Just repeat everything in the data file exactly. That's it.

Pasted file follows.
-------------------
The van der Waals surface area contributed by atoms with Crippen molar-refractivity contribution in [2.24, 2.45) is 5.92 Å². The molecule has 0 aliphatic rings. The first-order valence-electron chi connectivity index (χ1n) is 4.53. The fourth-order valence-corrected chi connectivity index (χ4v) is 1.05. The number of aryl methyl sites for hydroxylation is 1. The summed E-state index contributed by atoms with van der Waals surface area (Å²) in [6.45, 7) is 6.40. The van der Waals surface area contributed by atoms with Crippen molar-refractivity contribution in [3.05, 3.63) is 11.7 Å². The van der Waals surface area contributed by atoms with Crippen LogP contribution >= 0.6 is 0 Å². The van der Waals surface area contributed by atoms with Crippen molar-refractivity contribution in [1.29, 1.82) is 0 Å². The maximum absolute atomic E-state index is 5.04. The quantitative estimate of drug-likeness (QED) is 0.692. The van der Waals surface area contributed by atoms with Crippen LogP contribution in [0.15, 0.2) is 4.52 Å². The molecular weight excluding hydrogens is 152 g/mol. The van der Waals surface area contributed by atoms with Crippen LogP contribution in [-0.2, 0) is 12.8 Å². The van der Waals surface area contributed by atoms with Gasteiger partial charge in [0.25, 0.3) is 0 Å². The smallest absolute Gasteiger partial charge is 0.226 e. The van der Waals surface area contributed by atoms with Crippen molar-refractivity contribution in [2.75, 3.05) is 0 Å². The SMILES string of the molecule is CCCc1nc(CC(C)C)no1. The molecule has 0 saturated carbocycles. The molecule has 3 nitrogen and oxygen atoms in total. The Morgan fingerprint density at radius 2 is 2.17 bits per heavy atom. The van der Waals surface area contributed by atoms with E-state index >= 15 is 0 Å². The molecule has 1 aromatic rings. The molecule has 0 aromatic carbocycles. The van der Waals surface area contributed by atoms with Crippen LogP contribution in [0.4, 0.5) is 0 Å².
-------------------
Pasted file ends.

The van der Waals surface area contributed by atoms with Crippen molar-refractivity contribution in [2.24, 2.45) is 5.92 Å². The molecule has 0 aliphatic rings. The first-order valence-electron chi connectivity index (χ1n) is 4.53. The fourth-order valence-corrected chi connectivity index (χ4v) is 1.05. The number of aryl methyl sites for hydroxylation is 1. The summed E-state index contributed by atoms with van der Waals surface area (Å²) in [6.45, 7) is 6.40. The van der Waals surface area contributed by atoms with Crippen molar-refractivity contribution in [3.05, 3.63) is 11.7 Å². The van der Waals surface area contributed by atoms with Crippen LogP contribution >= 0.6 is 0 Å². The van der Waals surface area contributed by atoms with Crippen molar-refractivity contribution in [1.29, 1.82) is 0 Å². The maximum absolute atomic E-state index is 5.04. The quantitative estimate of drug-likeness (QED) is 0.692. The van der Waals surface area contributed by atoms with Crippen LogP contribution in [0.15, 0.2) is 4.52 Å². The molecular weight excluding hydrogens is 152 g/mol. The van der Waals surface area contributed by atoms with Crippen LogP contribution in [-0.2, 0) is 12.8 Å². The van der Waals surface area contributed by atoms with Gasteiger partial charge in [0.25, 0.3) is 0 Å². The smallest absolute Gasteiger partial charge is 0.226 e. The van der Waals surface area contributed by atoms with Crippen molar-refractivity contribution in [2.75, 3.05) is 0 Å². The SMILES string of the molecule is CCCc1nc(CC(C)C)no1. The molecule has 0 saturated carbocycles. The molecule has 3 nitrogen and oxygen atoms in total. The Morgan fingerprint density at radius 2 is 2.17 bits per heavy atom. The van der Waals surface area contributed by atoms with E-state index >= 15 is 0 Å². The molecule has 1 aromatic rings. The molecule has 0 aromatic carbocycles. The van der Waals surface area contributed by atoms with Crippen LogP contribution in [0.4, 0.5) is 0 Å².